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Ballet Talk for Dancers

Countdown to Adult Dance Camp


Laschwen

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I thought I'd start a new thread for those of us going this year. I did a count of available classes between today and the day I go. I have 24 opportunities.

How about everyone else?

I lost track of when the first session starts. I hope it is in time to chime in with your excitement and any plans you'd like to share.

I started putting together summer cover-up clothing "outfits" that I plan to use now through camp. I took scissors to a few things too...... I realized I didn't have any shorts so I made some and took care of a couple of tighter t-shirts with the scissors.

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Well mine isn't till August 18th. And if I go to every available opportunity at Ballet Austin (class everyday, 2 classes on Saturday) that will give me 65 classes in about 9 weeks.

 

But that.. doesn't sound like fun... and seems to be a ticket to injuries!

 

I do understand that stamina will be the biggest issue though, I'm already planning to skip the pilates class. And Modern/Jazz classes will be the first thing I drop if I get too tired.

 

As it gets closer to August I'll probably push myself to do more 2 classes in a row, even if the second class is Jazz.

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Woo Hoo!

My leotard for the performance came in and it fits beautifully. Don't freak anyone, I just had to get a special order for extra length. They bought an assortment of sizes up to XL for the camp for people to borrow. I am happy to have my own, and I can use it certainly, but now I don't want to wear it for fear of anything happening to it before camp.

My husband thought it was a bathing suit. I guess it could be....after the performance. It could pull double duty in the Hot tub at the hotel afterwards.

 

I was so psyched that I ordered another leotard (while the getting is good and they still have my specs on file) and a wider pair of slippers for the forewarned chance of swollen feet at camp. They are Grishko Ultimates and lovely too.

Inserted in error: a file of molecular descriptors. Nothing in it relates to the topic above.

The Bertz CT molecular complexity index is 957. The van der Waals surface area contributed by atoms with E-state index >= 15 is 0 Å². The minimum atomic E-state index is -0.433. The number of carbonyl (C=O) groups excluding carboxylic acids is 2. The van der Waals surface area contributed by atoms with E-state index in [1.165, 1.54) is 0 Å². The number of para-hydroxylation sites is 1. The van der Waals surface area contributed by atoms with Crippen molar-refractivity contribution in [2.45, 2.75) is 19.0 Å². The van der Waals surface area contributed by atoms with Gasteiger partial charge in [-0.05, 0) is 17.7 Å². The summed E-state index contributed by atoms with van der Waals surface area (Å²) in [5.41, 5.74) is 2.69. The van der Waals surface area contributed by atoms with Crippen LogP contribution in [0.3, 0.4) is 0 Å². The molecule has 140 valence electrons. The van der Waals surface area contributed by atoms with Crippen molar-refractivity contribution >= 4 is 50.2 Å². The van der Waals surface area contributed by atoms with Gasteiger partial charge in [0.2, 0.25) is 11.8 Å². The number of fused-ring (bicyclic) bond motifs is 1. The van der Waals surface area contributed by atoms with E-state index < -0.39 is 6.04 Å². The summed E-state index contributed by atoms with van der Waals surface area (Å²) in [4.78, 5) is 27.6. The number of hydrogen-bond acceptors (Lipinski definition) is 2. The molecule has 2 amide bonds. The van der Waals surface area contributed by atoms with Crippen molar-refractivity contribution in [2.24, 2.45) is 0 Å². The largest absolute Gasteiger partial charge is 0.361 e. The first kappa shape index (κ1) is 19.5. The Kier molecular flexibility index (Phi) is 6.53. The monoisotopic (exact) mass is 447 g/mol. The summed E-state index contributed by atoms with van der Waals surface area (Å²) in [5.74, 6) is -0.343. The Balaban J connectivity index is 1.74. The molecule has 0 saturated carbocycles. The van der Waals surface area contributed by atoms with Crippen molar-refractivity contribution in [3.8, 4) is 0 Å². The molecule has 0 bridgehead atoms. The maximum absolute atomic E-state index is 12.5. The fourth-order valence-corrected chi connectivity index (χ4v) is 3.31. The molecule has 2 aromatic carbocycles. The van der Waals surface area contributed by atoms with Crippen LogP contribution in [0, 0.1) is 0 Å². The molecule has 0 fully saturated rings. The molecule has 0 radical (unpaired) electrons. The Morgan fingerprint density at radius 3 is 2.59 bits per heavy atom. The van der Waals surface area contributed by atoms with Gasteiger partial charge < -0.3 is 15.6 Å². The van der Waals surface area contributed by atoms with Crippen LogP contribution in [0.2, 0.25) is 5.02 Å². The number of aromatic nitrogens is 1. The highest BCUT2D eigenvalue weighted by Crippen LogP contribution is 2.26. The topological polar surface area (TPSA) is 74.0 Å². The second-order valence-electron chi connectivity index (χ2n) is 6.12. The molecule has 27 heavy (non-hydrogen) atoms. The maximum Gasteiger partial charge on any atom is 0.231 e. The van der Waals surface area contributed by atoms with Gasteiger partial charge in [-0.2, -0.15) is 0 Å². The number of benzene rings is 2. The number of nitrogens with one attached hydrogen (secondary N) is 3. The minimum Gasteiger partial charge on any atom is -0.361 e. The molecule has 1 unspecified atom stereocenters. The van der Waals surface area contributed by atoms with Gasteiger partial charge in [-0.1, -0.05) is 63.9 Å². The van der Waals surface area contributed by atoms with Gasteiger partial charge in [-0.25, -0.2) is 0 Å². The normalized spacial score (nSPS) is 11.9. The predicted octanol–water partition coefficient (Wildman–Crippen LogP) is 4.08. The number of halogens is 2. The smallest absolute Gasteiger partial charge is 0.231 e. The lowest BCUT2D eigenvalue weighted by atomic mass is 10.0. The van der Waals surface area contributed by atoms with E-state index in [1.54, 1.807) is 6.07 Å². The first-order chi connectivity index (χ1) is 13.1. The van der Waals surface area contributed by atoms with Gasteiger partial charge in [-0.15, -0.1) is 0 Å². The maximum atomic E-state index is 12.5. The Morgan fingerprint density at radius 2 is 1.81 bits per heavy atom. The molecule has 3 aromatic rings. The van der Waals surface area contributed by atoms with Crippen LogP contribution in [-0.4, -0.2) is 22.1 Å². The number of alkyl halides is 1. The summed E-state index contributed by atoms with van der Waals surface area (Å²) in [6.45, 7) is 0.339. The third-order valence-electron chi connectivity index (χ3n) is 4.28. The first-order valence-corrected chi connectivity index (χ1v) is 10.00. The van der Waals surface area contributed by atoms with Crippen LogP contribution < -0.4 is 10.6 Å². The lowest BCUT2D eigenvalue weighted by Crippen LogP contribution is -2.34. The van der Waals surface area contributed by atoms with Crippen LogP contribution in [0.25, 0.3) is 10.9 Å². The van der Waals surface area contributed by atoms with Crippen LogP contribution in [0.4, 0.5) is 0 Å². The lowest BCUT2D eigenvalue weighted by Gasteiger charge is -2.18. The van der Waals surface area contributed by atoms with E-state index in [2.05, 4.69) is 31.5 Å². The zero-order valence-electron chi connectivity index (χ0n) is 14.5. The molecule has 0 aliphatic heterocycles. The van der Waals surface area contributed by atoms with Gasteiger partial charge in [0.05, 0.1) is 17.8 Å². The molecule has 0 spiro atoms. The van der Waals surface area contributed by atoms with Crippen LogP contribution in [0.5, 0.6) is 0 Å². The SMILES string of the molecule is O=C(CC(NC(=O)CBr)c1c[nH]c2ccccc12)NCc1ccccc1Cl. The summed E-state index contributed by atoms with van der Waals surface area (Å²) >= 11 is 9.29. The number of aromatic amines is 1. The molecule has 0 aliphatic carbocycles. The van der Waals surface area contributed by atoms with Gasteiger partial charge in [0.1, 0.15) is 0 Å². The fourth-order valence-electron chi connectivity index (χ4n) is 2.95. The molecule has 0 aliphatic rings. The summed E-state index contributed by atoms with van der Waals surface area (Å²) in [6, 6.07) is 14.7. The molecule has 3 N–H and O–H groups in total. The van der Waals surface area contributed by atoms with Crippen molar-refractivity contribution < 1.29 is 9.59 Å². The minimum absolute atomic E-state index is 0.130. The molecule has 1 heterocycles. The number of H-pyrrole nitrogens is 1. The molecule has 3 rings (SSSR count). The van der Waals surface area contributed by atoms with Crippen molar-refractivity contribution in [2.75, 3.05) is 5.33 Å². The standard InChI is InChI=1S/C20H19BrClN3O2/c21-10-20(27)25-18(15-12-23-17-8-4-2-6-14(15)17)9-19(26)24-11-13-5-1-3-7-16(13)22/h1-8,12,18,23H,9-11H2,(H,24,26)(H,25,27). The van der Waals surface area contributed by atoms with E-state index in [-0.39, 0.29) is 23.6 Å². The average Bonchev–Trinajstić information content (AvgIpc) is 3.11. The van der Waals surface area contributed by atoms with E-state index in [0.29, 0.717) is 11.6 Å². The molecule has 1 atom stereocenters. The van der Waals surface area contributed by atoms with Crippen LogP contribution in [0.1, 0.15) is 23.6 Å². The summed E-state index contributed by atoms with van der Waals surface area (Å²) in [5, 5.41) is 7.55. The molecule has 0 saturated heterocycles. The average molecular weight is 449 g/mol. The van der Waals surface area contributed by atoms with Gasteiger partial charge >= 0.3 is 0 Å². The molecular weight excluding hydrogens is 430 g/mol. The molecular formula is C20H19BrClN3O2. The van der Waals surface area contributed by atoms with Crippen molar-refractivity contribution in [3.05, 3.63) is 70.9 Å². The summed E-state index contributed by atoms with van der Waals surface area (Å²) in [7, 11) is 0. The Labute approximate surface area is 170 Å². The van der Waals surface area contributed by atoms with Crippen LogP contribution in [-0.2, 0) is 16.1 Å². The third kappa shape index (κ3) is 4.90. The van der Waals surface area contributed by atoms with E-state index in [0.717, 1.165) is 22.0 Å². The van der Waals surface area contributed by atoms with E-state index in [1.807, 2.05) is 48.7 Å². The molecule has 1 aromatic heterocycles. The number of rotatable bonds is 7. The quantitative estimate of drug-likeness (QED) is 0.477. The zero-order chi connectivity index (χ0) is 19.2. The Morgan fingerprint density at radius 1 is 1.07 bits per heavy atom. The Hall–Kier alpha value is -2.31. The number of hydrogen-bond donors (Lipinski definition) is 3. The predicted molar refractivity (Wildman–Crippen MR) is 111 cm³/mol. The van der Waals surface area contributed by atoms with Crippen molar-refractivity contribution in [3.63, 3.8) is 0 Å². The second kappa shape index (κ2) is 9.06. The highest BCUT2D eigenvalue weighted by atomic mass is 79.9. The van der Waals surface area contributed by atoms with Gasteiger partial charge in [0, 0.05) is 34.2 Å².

I figured out another class I can go to at the YMCA that is scheduled right before my water class. It may not be as good as pilates but I have done it before and it is a good strength builder and I like the teacher.

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So much for counting how many classes I will have before camp. I missed 2 already. Maybe that was provoking fate a little?

I am still interested in everyones preparations both training-wise and little practicalities.

 

Does anyone else feel like they are cramming for a test in technique? I have become acutely aware of the stuff mentioned in the website that a level 2 should know.

 

9 Positions?

Hmmm.

I can come up with:

Croise

Efface

Ecarte

 

Do Devant and Derriere count separately? I am still short a few.

 

Can I count first through Sixth positions?

 

I don't recall the difference in the difference in 1st 2nd and 3rd arabesque either for that matter. Nobody has gone over that in my 3 years back. Other than that I was familiar with most of this back in college. It has been a while.

 

I don't want to be too much of a pain asking questions in a class where everybody really ought to know these things already but I throw one in once in a while. Most of my classmates have been at this or back at ballet for over 10 years.

 

I am not totally stressing really. I am really excited about going though. I do wish I was more up on things but I manage to follow along in class generally anyway. I may start looking up a few of these....

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I doubt it's going to be a written and oral tests.. more likely can your body assume those positions during class.

 

Waitaminute, how do you know what leotards to order? Do I need to order mine now?

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No thoughts of tests in my head other than wanting to know what I am supposed to be doing without "following" someone all the time. That tends to mess up ones head position anyway.

 

Seriously, who knows what these 9 positions refer to? I was thrown when I came back to classes after most of 20 years off and suddenly there were 6 feet positions. I'd only ever known 5 that counted.

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I can only come up with 8 positions of the body? The 4 corners of the room and the 4 cardinal directions. I don't remember the 'ballet names' but we always used to go though them in class.

 

Or maybe 9 positions of the feet, 1st through 5th with their coordinating parallel positions assuming maybe there's no such thing as parallel 3rd?